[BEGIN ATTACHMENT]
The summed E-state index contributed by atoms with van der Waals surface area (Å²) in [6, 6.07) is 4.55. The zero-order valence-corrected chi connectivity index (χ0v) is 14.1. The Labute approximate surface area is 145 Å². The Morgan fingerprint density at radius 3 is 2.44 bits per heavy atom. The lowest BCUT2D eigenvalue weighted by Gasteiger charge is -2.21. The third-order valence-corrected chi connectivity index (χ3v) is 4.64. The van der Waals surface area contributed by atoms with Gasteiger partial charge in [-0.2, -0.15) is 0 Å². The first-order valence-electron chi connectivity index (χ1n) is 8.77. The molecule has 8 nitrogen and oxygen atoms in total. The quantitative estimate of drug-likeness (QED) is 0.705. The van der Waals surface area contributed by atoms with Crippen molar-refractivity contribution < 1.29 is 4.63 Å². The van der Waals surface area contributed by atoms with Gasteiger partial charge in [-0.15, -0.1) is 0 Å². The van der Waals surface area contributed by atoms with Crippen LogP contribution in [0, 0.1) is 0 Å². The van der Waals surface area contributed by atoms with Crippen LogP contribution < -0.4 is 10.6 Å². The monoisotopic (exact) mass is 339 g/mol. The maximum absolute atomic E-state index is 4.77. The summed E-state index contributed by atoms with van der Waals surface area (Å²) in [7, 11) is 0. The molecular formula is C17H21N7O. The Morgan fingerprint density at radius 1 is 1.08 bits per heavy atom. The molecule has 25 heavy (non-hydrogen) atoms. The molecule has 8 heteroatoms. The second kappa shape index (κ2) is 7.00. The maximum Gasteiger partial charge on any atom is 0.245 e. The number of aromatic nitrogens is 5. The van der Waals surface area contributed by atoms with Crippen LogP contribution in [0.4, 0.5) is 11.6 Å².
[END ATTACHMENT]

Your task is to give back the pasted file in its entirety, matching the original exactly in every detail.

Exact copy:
The summed E-state index contributed by atoms with van der Waals surface area (Å²) in [6, 6.07) is 4.55. The zero-order valence-corrected chi connectivity index (χ0v) is 14.1. The Labute approximate surface area is 145 Å². The Morgan fingerprint density at radius 3 is 2.44 bits per heavy atom. The lowest BCUT2D eigenvalue weighted by Gasteiger charge is -2.21. The third-order valence-corrected chi connectivity index (χ3v) is 4.64. The van der Waals surface area contributed by atoms with Gasteiger partial charge in [-0.2, -0.15) is 0 Å². The first-order valence-electron chi connectivity index (χ1n) is 8.77. The molecule has 8 nitrogen and oxygen atoms in total. The quantitative estimate of drug-likeness (QED) is 0.705. The van der Waals surface area contributed by atoms with Crippen molar-refractivity contribution < 1.29 is 4.63 Å². The van der Waals surface area contributed by atoms with Gasteiger partial charge in [-0.15, -0.1) is 0 Å². The van der Waals surface area contributed by atoms with Crippen LogP contribution in [0, 0.1) is 0 Å². The van der Waals surface area contributed by atoms with Crippen LogP contribution < -0.4 is 10.6 Å². The monoisotopic (exact) mass is 339 g/mol. The maximum absolute atomic E-state index is 4.77. The summed E-state index contributed by atoms with van der Waals surface area (Å²) in [7, 11) is 0. The molecular formula is C17H21N7O. The Morgan fingerprint density at radius 1 is 1.08 bits per heavy atom. The molecule has 25 heavy (non-hydrogen) atoms. The molecule has 8 heteroatoms. The second kappa shape index (κ2) is 7.00. The maximum Gasteiger partial charge on any atom is 0.245 e. The number of aromatic nitrogens is 5. The van der Waals surface area contributed by atoms with Crippen LogP contribution in [0.4, 0.5) is 11.6 Å².